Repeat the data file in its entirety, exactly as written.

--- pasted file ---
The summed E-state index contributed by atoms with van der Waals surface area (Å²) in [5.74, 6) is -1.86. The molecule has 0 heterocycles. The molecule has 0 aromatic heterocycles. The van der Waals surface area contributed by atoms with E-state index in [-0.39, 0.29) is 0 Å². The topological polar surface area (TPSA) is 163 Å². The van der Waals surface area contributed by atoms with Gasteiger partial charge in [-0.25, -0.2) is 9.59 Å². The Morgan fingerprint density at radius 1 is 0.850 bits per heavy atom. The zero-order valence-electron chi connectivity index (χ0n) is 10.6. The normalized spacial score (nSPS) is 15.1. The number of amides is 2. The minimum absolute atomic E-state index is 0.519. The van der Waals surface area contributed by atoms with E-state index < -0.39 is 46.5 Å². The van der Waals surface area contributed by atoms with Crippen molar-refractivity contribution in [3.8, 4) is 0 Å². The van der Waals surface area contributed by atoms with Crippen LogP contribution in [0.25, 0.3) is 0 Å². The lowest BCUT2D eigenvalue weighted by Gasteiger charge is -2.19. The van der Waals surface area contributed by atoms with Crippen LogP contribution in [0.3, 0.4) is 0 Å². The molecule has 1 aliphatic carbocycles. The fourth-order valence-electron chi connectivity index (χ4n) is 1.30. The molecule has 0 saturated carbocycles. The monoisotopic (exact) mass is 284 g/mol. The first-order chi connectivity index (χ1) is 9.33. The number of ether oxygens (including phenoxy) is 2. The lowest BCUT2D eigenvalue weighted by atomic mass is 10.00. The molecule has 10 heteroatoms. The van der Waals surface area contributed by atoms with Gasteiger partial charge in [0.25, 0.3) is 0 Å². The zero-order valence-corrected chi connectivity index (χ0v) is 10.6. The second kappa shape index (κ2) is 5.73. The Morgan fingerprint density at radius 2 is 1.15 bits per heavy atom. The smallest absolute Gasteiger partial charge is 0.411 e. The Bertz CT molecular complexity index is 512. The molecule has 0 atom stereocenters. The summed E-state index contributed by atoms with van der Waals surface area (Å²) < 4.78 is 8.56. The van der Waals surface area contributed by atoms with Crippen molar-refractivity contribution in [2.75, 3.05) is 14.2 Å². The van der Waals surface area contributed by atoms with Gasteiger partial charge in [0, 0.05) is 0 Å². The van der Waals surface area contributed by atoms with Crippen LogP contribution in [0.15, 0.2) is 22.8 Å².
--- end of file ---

The summed E-state index contributed by atoms with van der Waals surface area (Å²) in [5.74, 6) is -1.86. The molecule has 0 heterocycles. The molecule has 0 aromatic heterocycles. The van der Waals surface area contributed by atoms with E-state index in [-0.39, 0.29) is 0 Å². The topological polar surface area (TPSA) is 163 Å². The van der Waals surface area contributed by atoms with Gasteiger partial charge in [-0.25, -0.2) is 9.59 Å². The Morgan fingerprint density at radius 1 is 0.850 bits per heavy atom. The zero-order valence-electron chi connectivity index (χ0n) is 10.6. The normalized spacial score (nSPS) is 15.1. The number of amides is 2. The minimum absolute atomic E-state index is 0.519. The van der Waals surface area contributed by atoms with E-state index < -0.39 is 46.5 Å². The van der Waals surface area contributed by atoms with Crippen molar-refractivity contribution in [3.8, 4) is 0 Å². The van der Waals surface area contributed by atoms with Crippen LogP contribution in [0.25, 0.3) is 0 Å². The lowest BCUT2D eigenvalue weighted by Gasteiger charge is -2.19. The van der Waals surface area contributed by atoms with Crippen LogP contribution in [0.3, 0.4) is 0 Å². The molecule has 1 aliphatic carbocycles. The fourth-order valence-electron chi connectivity index (χ4n) is 1.30. The molecule has 0 saturated carbocycles. The monoisotopic (exact) mass is 284 g/mol. The first-order chi connectivity index (χ1) is 9.33. The number of ether oxygens (including phenoxy) is 2. The lowest BCUT2D eigenvalue weighted by atomic mass is 10.00. The molecule has 10 heteroatoms. The van der Waals surface area contributed by atoms with Gasteiger partial charge in [0.25, 0.3) is 0 Å². The zero-order valence-corrected chi connectivity index (χ0v) is 10.6. The second kappa shape index (κ2) is 5.73. The Morgan fingerprint density at radius 2 is 1.15 bits per heavy atom. The smallest absolute Gasteiger partial charge is 0.411 e. The Bertz CT molecular complexity index is 512. The molecule has 0 atom stereocenters. The summed E-state index contributed by atoms with van der Waals surface area (Å²) < 4.78 is 8.56. The van der Waals surface area contributed by atoms with Crippen molar-refractivity contribution in [2.75, 3.05) is 14.2 Å². The van der Waals surface area contributed by atoms with Gasteiger partial charge in [0, 0.05) is 0 Å². The van der Waals surface area contributed by atoms with Crippen LogP contribution in [0.15, 0.2) is 22.8 Å².